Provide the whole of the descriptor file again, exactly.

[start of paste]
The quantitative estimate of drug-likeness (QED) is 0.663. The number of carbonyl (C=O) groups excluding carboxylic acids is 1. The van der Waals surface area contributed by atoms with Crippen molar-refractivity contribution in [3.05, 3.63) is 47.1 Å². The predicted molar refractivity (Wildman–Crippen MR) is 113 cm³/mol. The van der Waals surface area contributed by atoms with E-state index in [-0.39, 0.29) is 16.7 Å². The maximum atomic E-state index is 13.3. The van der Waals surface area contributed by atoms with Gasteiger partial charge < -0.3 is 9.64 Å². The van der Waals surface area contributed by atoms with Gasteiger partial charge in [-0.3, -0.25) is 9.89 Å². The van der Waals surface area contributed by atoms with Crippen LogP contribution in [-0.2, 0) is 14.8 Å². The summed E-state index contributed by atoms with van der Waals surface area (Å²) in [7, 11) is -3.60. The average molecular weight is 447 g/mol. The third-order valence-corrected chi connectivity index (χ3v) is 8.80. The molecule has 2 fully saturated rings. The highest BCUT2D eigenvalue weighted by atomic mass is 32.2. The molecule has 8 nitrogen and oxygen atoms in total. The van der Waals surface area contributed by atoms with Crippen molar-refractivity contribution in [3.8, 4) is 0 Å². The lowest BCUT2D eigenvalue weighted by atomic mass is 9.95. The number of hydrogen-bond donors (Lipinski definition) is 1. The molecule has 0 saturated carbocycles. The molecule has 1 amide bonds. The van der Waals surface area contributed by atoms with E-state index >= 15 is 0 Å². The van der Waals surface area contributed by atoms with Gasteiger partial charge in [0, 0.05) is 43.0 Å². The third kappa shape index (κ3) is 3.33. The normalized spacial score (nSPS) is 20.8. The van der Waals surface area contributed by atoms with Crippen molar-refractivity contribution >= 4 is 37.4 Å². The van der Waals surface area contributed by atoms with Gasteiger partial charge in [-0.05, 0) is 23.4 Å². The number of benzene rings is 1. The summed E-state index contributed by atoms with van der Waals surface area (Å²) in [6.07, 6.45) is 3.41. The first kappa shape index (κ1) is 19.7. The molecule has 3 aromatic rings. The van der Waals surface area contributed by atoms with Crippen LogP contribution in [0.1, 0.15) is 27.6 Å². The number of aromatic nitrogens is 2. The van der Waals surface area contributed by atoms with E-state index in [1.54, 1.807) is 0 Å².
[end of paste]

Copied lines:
The quantitative estimate of drug-likeness (QED) is 0.663. The number of carbonyl (C=O) groups excluding carboxylic acids is 1. The van der Waals surface area contributed by atoms with Crippen molar-refractivity contribution in [3.05, 3.63) is 47.1 Å². The predicted molar refractivity (Wildman–Crippen MR) is 113 cm³/mol. The van der Waals surface area contributed by atoms with E-state index in [-0.39, 0.29) is 16.7 Å². The maximum atomic E-state index is 13.3. The van der Waals surface area contributed by atoms with Gasteiger partial charge < -0.3 is 9.64 Å². The van der Waals surface area contributed by atoms with Gasteiger partial charge in [-0.3, -0.25) is 9.89 Å². The van der Waals surface area contributed by atoms with Crippen LogP contribution in [-0.2, 0) is 14.8 Å². The summed E-state index contributed by atoms with van der Waals surface area (Å²) in [7, 11) is -3.60. The average molecular weight is 447 g/mol. The third-order valence-corrected chi connectivity index (χ3v) is 8.80. The molecule has 2 fully saturated rings. The highest BCUT2D eigenvalue weighted by atomic mass is 32.2. The molecule has 8 nitrogen and oxygen atoms in total. The van der Waals surface area contributed by atoms with Crippen molar-refractivity contribution in [3.8, 4) is 0 Å². The lowest BCUT2D eigenvalue weighted by atomic mass is 9.95. The number of hydrogen-bond donors (Lipinski definition) is 1. The molecule has 0 saturated carbocycles. The molecule has 1 amide bonds. The van der Waals surface area contributed by atoms with E-state index >= 15 is 0 Å². The van der Waals surface area contributed by atoms with Gasteiger partial charge in [0, 0.05) is 43.0 Å². The third kappa shape index (κ3) is 3.33. The normalized spacial score (nSPS) is 20.8. The van der Waals surface area contributed by atoms with Crippen molar-refractivity contribution >= 4 is 37.4 Å². The van der Waals surface area contributed by atoms with Gasteiger partial charge in [-0.05, 0) is 23.4 Å². The number of benzene rings is 1. The summed E-state index contributed by atoms with van der Waals surface area (Å²) in [6.07, 6.45) is 3.41. The first kappa shape index (κ1) is 19.7. The molecule has 3 aromatic rings. The van der Waals surface area contributed by atoms with Crippen LogP contribution in [0.1, 0.15) is 27.6 Å². The number of aromatic nitrogens is 2. The van der Waals surface area contributed by atoms with E-state index in [1.54, 1.807) is 0 Å².